Plaintiffs' counsel argues that since defendants' counsel failed to mitigate their attorneys' fees, the awarded sanctions should be reversed. Defendants' counsel submitted hourly fee statements exceeding $50,000 to the district court. It is true that counsel cannot receive fees for excessive or duplicative effort. However, Rule 11 does not require that a sanction constitute an award of actual fees.
The district court imposed a sanction of $10,000 on plaintiffs' counsel. Though we would have found a sanction of $5,000 sufficient, we find no abuse of discretion by the district court.
Further, the mitigation claim fails because plaintiffs' own expert testified at the August 17 motion hearing that $13,000 would have been a reasonable fee. Tr. at 16. In addition, the district court noted that plaintiffs' counsel stated in oral argument that $13,000 was a reasonable fee.6 The district court concluded that plaintiffs' evidence established $13,000 as a reasonable fee. We hold that the district court did not abuse its discretion in awarding the lesser fee.
For the foregoing reasons, we hold that the district court did not abuse its discretion in concluding that Riley and Allen signed the pleadings without conducting a reasonable inquiry into the facts and law. We affirm the sanction imposed on plaintiffs' counsel by the district court.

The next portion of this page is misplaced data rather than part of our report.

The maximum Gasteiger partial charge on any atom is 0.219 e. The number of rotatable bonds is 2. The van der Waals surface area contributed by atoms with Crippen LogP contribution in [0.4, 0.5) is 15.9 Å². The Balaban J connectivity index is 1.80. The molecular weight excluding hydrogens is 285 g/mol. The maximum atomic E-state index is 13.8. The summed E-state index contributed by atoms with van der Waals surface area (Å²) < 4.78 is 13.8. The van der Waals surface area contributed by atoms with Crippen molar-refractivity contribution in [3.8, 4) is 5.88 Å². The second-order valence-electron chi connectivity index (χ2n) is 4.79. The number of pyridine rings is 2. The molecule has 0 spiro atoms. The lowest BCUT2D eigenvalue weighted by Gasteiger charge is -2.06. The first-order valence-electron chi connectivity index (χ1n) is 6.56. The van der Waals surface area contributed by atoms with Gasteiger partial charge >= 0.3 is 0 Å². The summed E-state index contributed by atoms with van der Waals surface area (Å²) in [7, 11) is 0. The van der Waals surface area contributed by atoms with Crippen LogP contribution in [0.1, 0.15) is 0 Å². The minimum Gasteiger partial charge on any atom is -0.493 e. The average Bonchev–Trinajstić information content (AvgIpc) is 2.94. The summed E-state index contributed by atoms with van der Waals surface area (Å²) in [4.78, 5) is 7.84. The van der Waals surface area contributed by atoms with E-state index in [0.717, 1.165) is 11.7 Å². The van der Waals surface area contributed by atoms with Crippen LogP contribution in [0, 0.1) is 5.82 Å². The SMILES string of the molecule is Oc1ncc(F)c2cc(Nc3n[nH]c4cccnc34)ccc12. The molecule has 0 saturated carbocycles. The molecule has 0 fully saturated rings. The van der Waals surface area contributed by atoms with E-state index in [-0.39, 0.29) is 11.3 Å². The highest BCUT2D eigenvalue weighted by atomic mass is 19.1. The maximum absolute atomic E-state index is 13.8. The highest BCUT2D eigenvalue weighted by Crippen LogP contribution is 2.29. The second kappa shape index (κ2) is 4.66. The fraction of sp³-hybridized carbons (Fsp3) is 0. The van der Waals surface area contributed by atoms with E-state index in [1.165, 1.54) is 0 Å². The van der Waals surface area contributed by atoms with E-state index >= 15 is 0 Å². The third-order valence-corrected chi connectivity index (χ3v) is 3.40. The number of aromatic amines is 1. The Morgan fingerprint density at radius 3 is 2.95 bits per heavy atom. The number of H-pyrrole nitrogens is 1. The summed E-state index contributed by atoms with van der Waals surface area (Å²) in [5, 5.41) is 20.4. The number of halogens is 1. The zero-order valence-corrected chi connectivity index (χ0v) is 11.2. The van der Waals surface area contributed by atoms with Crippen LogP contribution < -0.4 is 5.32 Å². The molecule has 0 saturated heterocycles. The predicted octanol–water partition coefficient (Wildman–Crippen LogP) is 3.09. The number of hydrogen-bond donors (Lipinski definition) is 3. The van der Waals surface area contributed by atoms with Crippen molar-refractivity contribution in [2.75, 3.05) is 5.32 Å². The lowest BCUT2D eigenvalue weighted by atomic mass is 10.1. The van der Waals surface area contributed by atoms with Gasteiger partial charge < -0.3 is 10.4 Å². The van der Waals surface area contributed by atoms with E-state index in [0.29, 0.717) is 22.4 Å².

The Honorable Earl R. Larson, Senior United States District Judge for the District of Minnesota, sitting by designation
The Honorable William C. Stuart, Senior United States District Judge for the Southern District of Iowa
We have consistently held that there is no private right of action for violation of section 17(a) of the Securities Act. See, e.g., Deviries v. Prudential-Bache Sec., Inc., 805 F.2d 326, 328 (8th Cir.1986); Shull v. Dain, Kalman & Quail, Inc., 561 F.2d 152, 159 (8th Cir.1977), cert. denied, 434 U.S. 1086, 98 S.Ct. 1281, 55 L.Ed.2d 792 (1978); Greater Iowa Corp. v. McLendon, 378 F.2d 783, 790 (8th Cir.1967)
The complaint contained allegations that defendants solicited the sale of certain shares of stock in Musco, Inc. and Musco Mobile using a prospectus containing material misrepresentations (i.e., failed to disclose that the stock was obtained through the use of a wrongful guarantee)
Although not raised by appellees, we note in general that Rule 11 sanctions against present counsel to a party are immediately appealable as a final decision under Sec. 1291, Mesirow v. Pepperidge Farm, Inc., 703 F.2d 339, 345 (9th Cir.), cert. denied, 464 U.S. 820, 104 S.Ct. 83, 78 L.Ed.2d 93 (1983), and under the Cohen collateral order doctrine, Frazier v. Cast, 771 F.2d 259, 261-62 (7th Cir.1985); Cheng v. GAF Corp., 713 F.2d 886, 888-90 (2d Cir.1983)
15 U.S.C. Sec. 77m (1934) provides that the statute of limitations for a section 12 claim is one year, which can be tolled to a maximum of three years. Section 5 claims are subject to the same statute of limitations
Order, No. 88-29-5, slip op. at 2 (S.D.Iowa Sept. 25, 1989)